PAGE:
Lifelong learning is an important ability of human beings. We continuously learn new knowledge, expand and update our knowledge base through various data sources in the physical world to adapt to the fast-changing pace of society. To make the text generation models more anthropomorphic and better meet human needs, they should have the ability of continuous lifelong learning. Combining external knowledge base is an important method to realize lifelong learning. There have been many text generation researches combined with knowledge bases, focusing on the dialogue systems (Zhou et al., 2018c) (Dinan et al., 2018). However, most of them are based on fixed knowledge bases in which the knowledge does not keep updating in real time, so the model still does not have the ability of continuous learning. Therefore, the dynamic evolution of knowledge base is very important. A meaningful exploration of this is discussed by Mazumder et al. (Mazumder et al., 2018). They propose the lifelong interactive learning and inference (LiLi) model which will actively ask users questions when encountering unknown concepts, and update its knowledge base after corresponding answers are reached. New knowledge is huge and complex. How to find and learn the most effective information from the numerous external inputs and achieve efficient lifelong learning is a very important research direction in text generation.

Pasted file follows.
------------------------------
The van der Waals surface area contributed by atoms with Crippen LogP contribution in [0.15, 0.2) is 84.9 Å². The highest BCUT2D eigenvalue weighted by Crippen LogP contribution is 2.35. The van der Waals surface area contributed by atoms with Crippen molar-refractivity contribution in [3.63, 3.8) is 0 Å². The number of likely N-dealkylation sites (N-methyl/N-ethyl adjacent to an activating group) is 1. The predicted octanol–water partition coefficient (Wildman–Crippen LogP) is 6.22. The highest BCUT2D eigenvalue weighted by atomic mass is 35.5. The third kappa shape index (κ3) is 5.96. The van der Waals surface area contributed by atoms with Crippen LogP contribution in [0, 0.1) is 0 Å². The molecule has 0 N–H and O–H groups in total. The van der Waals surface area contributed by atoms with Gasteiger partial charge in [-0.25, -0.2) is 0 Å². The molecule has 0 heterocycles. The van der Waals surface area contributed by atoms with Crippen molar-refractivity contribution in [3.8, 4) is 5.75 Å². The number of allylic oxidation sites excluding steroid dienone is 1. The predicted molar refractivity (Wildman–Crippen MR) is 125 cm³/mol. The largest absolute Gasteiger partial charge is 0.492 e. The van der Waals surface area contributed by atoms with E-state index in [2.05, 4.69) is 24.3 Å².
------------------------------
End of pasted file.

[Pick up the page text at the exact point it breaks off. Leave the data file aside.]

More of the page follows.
7. Conclusion

We have made a systematic review of the research trends of conditional text generation (c-TextGen). In this paper, we first make a brief summary of the development history of text generation technology and then give the formal definitions of different types of c-TextGen. We further investigate the research status of various c-TextGen methods. Finally, we discuss different text generation technologies and analyze their advantages and disadvantages. Though there has been a big research progress in c-TextGen, it is still at the early stage and numerous open research issues and promising research directions should be studied, such as long text generation, multimodal data translation, and lifelong learning.

This work was supported by the National Key RD Program of China (2017YFB1001800) and the National Natural Science Foundation of China (No. 61772428, 61725205).